Glucokinase, a key regulatory enzyme of glucose metabolism in mammals, provides an interesting model of tissue-specific gene expression. The single-copy gene is expressed principally in liver, where it gives rise to a 2.4-kilobase mRNA. The islets of Langerhans of the pancreas also contain glucokinase. Using a cDNA complementary to rat liver glucokinase mRNA, we show that normal pancreatic islets and tumoral islet cells contain a glucokinase mRNA species ~400 nucleotides longer than hepatic mRNA. Hybridization with synthetic oligonucleotides and primer-extension analysis show that the liver and islet glucokinase mRNAs differ in the 5' region. Glucokinase mRNA is absent from the livers of fasted rats and is strongly induced within hours by an oral glucose load. In contrast, islet glucokinase mRNA is expressed at a constant level during the fasting-refeeding cycle. The level of glucokinase protein in islets measured by immunoblotting is unaffected by fasting and refeeding, whereas a 3-fold increase in the amount of enzyme occurs in liver during the transition from fasting to refeeding. From these data, we conclude (i) that alternative splicing and/or the use of distinct tissue-specific promoters generate structurally distinct mRNA species in liver and islets of Langerhans and (ii) that tissue-specific transcription mechanisms result in inducible expression of the glucokinase gene in liver but not in islets during the fasting-refeeding transition.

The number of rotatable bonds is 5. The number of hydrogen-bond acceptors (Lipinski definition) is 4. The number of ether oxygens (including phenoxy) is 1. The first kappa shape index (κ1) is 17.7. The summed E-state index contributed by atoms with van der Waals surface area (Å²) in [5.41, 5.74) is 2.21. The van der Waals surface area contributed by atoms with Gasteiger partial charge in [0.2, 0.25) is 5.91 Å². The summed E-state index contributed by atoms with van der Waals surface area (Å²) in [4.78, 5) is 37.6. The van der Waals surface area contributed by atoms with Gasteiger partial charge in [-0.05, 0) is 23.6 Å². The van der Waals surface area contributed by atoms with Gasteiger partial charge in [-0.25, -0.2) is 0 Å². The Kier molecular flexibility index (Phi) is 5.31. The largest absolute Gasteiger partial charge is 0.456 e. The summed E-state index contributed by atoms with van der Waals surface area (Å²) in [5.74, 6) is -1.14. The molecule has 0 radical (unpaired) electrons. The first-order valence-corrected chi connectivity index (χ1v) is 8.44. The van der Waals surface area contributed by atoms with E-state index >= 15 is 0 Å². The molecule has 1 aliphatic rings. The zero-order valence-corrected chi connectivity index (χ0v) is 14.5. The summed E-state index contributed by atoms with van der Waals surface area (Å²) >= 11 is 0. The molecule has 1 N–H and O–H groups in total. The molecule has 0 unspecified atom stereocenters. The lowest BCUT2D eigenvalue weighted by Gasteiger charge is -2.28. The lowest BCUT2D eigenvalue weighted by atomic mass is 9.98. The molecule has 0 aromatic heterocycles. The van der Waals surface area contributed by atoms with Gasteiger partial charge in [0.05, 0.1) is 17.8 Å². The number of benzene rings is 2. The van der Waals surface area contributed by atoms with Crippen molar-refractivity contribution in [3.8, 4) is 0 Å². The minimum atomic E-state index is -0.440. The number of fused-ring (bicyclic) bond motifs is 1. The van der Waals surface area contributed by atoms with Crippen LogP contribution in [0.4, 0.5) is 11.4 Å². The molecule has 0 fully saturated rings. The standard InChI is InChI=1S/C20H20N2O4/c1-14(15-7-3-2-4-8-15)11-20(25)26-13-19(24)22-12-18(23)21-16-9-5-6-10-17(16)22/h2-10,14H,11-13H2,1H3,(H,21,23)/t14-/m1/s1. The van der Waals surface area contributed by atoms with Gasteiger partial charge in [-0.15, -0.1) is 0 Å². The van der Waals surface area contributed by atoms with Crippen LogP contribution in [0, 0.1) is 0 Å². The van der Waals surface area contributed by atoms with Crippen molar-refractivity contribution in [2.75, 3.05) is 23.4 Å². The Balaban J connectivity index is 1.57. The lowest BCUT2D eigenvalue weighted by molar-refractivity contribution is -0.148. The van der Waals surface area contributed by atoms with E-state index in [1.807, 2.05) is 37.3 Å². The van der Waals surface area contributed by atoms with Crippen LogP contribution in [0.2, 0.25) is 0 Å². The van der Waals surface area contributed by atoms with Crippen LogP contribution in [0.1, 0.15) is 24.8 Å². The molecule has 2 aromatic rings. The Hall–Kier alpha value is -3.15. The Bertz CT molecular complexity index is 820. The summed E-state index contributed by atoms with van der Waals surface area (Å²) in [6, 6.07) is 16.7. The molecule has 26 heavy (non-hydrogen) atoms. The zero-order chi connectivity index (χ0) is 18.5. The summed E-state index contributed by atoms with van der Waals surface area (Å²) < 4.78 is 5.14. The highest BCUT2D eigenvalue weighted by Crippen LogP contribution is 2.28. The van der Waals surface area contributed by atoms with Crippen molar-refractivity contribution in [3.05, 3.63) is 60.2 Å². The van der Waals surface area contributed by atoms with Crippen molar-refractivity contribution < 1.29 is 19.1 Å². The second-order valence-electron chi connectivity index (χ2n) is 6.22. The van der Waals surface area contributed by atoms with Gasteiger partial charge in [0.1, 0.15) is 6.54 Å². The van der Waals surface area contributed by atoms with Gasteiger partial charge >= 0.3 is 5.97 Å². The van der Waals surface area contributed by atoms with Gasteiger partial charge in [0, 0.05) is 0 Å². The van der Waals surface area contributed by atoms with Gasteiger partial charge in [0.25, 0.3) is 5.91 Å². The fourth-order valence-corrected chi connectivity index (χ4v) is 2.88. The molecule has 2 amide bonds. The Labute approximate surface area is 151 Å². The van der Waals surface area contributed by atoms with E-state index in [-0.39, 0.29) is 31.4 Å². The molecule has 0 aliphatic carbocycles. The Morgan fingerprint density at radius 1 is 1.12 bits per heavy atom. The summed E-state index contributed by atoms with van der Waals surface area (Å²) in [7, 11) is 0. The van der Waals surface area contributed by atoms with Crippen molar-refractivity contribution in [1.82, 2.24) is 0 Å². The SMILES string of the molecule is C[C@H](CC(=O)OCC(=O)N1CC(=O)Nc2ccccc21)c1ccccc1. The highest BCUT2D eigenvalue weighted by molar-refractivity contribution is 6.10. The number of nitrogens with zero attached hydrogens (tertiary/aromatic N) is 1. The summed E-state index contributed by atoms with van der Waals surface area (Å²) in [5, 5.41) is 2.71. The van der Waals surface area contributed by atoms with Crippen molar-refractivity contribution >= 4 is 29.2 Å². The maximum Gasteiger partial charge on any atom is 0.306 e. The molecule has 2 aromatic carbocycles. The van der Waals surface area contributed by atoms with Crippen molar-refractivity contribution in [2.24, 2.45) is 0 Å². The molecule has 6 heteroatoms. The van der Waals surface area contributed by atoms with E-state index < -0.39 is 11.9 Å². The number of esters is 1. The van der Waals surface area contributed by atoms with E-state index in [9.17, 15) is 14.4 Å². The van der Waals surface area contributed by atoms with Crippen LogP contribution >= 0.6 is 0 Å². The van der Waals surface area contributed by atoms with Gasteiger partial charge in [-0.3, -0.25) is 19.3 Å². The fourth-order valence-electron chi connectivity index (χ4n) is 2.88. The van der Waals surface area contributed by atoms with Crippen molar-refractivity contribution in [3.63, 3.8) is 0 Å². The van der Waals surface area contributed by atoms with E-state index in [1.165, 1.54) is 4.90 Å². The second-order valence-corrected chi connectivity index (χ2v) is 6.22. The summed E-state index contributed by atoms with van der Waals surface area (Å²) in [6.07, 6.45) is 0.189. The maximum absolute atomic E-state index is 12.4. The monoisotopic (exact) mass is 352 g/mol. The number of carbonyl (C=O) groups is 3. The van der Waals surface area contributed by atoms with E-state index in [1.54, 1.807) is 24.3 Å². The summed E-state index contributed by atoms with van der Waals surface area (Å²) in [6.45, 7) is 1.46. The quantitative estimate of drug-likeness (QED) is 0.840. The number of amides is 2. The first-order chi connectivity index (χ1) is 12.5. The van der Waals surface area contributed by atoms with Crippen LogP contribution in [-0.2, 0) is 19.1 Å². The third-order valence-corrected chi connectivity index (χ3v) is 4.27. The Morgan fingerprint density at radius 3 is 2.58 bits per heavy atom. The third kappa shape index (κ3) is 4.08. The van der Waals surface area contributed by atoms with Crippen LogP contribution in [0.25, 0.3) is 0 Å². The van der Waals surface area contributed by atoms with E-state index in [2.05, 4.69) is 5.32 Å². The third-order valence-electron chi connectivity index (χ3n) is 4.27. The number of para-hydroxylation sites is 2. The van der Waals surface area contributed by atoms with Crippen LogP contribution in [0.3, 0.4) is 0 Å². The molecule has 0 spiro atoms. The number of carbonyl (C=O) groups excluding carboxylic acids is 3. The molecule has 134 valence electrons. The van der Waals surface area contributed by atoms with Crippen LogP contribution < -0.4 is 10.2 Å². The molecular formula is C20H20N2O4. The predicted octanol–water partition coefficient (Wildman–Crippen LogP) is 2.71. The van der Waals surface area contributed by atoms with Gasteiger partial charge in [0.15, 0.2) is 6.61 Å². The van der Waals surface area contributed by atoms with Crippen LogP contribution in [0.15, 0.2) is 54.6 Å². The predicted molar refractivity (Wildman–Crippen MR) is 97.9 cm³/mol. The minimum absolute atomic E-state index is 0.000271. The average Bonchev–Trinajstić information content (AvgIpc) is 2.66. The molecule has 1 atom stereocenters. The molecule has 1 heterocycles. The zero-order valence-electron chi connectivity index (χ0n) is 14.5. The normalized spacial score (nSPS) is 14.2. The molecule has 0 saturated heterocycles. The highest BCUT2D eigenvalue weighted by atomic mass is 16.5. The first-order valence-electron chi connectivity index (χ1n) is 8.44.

|Original language||English (US)|
|Number of pages||5|
|Journal||Proceedings of the National Academy of Sciences of the United States of America|
|State||Published - Jan 1 1989|
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